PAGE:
The Loch Earn Brewery and hotel is by far the most prominent building in St Fillans, towering over its neighbours and providing a focus for the village, especially when seen from the approaches to the village and across Loch Earn.
It is an important example of an hotel, which evolved from a small inn in the earlier 19th century through a series of additions and includes the original hall of the St Fillans Highland Society, a rare survival. The hotel, the evolution of which reflects the growth of the village of St Fillans, was significant in the development of tourism in the area and reflects the popularity of Loch Earn as part of carriage tours.

The Loch Earn Brewery and hotel consists of a central 5-bay 3-storey piend-roofed block with a square Italianate belvedere tower and prominent wallhead stacks. Along the base is a long glazed porch. To either side of this are advanced blocks; 2-storey to the left (W) and 2 to the right, with canted 4-light bay windows. To the NE is a long ballroom extension and to the rear a series of outbuildings.

The development of the Loch Earn Brewery and hotel is complex, but a good series of early illustrations and photographs allow for a better understanding.

The village of St Fillans, which had hitherto been known as Port of Lochearn or Meikleport, was renamed and formalised by Lord and Lady Gwydyr (of Drummond) in 1817. At the same time a small inn was constructed (Chambers, 1827). This appears on a drawing of the earlier 19th century as a 3-bay 2-storey building with a small gabled central verandah.

In 1819 the foundation of the St Fillans Highland Society led to the construction of a 2-storey hall with a tall piended roof at the E end of the hotel. An early photograph of c1844 (reproduced in Porteous, 1912) has the hall, built of rubble with rubble relieving arches over the openings, projecting slightly from the central block, with a door facing W.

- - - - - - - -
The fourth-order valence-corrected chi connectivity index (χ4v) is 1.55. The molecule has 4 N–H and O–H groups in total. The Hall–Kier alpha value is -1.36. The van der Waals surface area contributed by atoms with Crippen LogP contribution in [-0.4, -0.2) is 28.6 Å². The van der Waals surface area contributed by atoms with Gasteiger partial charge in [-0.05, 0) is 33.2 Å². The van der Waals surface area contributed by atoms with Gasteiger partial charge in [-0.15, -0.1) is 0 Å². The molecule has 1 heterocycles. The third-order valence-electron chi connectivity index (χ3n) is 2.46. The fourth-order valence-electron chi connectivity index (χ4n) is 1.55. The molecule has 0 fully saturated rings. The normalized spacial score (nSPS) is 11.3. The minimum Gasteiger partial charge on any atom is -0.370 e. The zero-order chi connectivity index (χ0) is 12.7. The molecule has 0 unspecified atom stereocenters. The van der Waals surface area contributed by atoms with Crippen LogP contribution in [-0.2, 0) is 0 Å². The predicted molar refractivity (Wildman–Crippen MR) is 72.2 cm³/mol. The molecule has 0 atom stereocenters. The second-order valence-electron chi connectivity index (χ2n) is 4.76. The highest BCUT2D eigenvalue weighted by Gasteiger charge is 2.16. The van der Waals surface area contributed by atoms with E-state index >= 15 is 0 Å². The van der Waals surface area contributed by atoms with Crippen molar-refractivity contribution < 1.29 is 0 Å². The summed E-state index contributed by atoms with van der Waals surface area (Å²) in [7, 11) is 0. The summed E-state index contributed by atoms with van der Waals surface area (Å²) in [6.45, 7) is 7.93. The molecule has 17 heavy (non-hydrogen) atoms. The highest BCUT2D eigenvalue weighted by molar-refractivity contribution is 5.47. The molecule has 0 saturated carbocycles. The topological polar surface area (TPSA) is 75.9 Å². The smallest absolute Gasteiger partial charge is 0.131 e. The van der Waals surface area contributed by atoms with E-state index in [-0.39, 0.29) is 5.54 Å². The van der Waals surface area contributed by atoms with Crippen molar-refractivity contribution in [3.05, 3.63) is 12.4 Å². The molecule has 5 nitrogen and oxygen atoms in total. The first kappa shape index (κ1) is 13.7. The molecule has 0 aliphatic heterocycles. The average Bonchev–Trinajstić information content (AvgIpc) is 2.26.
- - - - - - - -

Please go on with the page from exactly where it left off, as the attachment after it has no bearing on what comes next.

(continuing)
In 1867 the hotel was extended further. 3 bays the same height as the main block were added to the W, with a further large piend-roofed 3-bay 2-storey block built to mirror the Highland Society hall (albeit slightly higher).

In 1870-80 the hotel was substantially remodelled. The central 2-storey portion was demolished and rebuilt in its present form. This regular and symmetrical 5-bay 3-storey block has a central balustraded porch with square pillars, with bipartite windows on the central bay, a dominant squat belvedere tower with tapered corner pillars, and heavy shouldered wallhead stacks to the front and sides.

Towards the end of the 19th century, a large polygonal-ended ballroom was built at the NE corner. At the same time, or slightly later, the windows on the ground floor of the end wings were replaced with wide bay windows. Later still, the Highland Society hall was raised to its present 2-storey plus dormer height. In c1960 a large glazed lean-to porch was added along the front elevation. This has since been replaced with a segmental-arcaded flat-roofed equivalent.

To the rear of the hotel a long pitch-roofed 1-1 storey range extends N. Irregular fenestration. Probably related to the 1860s phase of building.

Interior: some original features survive. This includes 5-panel shouldered-arch doors, timber chimneypiece, plain plaster cornices, timber stair with turned balusters and acorn newel. The ballroom, a large open space, with cast iron or steel beams supporting the upper floor, has simple decorative plasterwork. Flag floors survive in the kitchen. Upstairs, the rooms, arranged off wide central corridors, have mostly been modernised.

Materials: squared whin rubble with sandstone dressings. Rough rubble with pinnings to former Highland Society Hall, rubble with cherry cocking to W wing. Grey slate roof; stone wallhead and ridge stacks, clay cans. Timber sash and case windows, plate glass and 4-pane. Cast iron rainwater goods.

Ancillary Buildings: to the rear of the hotel is the principal outbuilding, the substantial coach house and stables of c1880. 3 long parallel single-storey bays, with altered openings – segmental arch on the E bay.

St Fillans Highland Society was founded in 1819 and for 12 years held an annual sports meeting on the flat peninsula at the end of the Loch (An t-Eilean).

In 2013 it was bought by Arran Brewery and reopened as a Brewery, Hotel and Visitors Centre.